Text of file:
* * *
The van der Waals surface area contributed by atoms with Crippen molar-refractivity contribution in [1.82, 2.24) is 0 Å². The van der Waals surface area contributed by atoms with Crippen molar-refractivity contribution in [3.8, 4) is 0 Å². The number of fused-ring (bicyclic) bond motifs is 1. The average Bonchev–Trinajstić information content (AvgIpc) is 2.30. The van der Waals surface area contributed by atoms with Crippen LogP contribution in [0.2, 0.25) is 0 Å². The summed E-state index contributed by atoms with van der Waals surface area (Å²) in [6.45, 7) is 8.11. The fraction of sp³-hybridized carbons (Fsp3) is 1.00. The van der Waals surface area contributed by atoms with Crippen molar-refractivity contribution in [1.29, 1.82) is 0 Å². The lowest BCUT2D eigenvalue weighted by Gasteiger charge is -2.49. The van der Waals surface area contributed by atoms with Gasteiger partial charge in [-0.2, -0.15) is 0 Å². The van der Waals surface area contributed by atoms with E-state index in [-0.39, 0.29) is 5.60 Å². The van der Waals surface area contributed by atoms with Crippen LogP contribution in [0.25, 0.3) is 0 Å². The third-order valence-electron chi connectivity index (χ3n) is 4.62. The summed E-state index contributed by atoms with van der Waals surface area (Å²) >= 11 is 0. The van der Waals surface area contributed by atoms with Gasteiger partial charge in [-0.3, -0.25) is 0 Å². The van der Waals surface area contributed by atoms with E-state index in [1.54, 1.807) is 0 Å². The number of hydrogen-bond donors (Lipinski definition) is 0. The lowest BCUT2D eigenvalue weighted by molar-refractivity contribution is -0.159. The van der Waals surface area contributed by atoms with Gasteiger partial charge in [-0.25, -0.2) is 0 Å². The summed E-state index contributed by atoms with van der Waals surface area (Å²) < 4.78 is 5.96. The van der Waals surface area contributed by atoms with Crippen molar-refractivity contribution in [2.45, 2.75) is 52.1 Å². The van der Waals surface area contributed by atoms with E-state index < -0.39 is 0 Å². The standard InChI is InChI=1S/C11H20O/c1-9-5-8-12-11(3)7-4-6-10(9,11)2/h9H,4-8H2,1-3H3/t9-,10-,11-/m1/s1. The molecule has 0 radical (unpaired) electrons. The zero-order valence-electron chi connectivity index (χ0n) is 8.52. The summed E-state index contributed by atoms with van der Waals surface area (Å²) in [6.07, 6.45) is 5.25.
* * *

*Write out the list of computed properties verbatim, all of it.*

The van der Waals surface area contributed by atoms with Crippen molar-refractivity contribution in [1.82, 2.24) is 0 Å². The van der Waals surface area contributed by atoms with Crippen molar-refractivity contribution in [3.8, 4) is 0 Å². The number of fused-ring (bicyclic) bond motifs is 1. The average Bonchev–Trinajstić information content (AvgIpc) is 2.30. The van der Waals surface area contributed by atoms with Crippen LogP contribution in [0.2, 0.25) is 0 Å². The summed E-state index contributed by atoms with van der Waals surface area (Å²) in [6.45, 7) is 8.11. The fraction of sp³-hybridized carbons (Fsp3) is 1.00. The van der Waals surface area contributed by atoms with Crippen molar-refractivity contribution in [1.29, 1.82) is 0 Å². The lowest BCUT2D eigenvalue weighted by Gasteiger charge is -2.49. The van der Waals surface area contributed by atoms with Gasteiger partial charge in [-0.2, -0.15) is 0 Å². The van der Waals surface area contributed by atoms with E-state index in [-0.39, 0.29) is 5.60 Å². The van der Waals surface area contributed by atoms with Crippen LogP contribution in [0.25, 0.3) is 0 Å². The third-order valence-electron chi connectivity index (χ3n) is 4.62. The summed E-state index contributed by atoms with van der Waals surface area (Å²) >= 11 is 0. The van der Waals surface area contributed by atoms with Gasteiger partial charge in [-0.3, -0.25) is 0 Å². The van der Waals surface area contributed by atoms with E-state index in [1.54, 1.807) is 0 Å². The number of hydrogen-bond donors (Lipinski definition) is 0. The lowest BCUT2D eigenvalue weighted by molar-refractivity contribution is -0.159. The van der Waals surface area contributed by atoms with Gasteiger partial charge in [-0.25, -0.2) is 0 Å². The summed E-state index contributed by atoms with van der Waals surface area (Å²) < 4.78 is 5.96. The van der Waals surface area contributed by atoms with Crippen molar-refractivity contribution in [2.45, 2.75) is 52.1 Å². The van der Waals surface area contributed by atoms with E-state index < -0.39 is 0 Å². The standard InChI is InChI=1S/C11H20O/c1-9-5-8-12-11(3)7-4-6-10(9,11)2/h9H,4-8H2,1-3H3/t9-,10-,11-/m1/s1. The molecule has 0 radical (unpaired) electrons. The zero-order valence-electron chi connectivity index (χ0n) is 8.52. The summed E-state index contributed by atoms with van der Waals surface area (Å²) in [6.07, 6.45) is 5.25.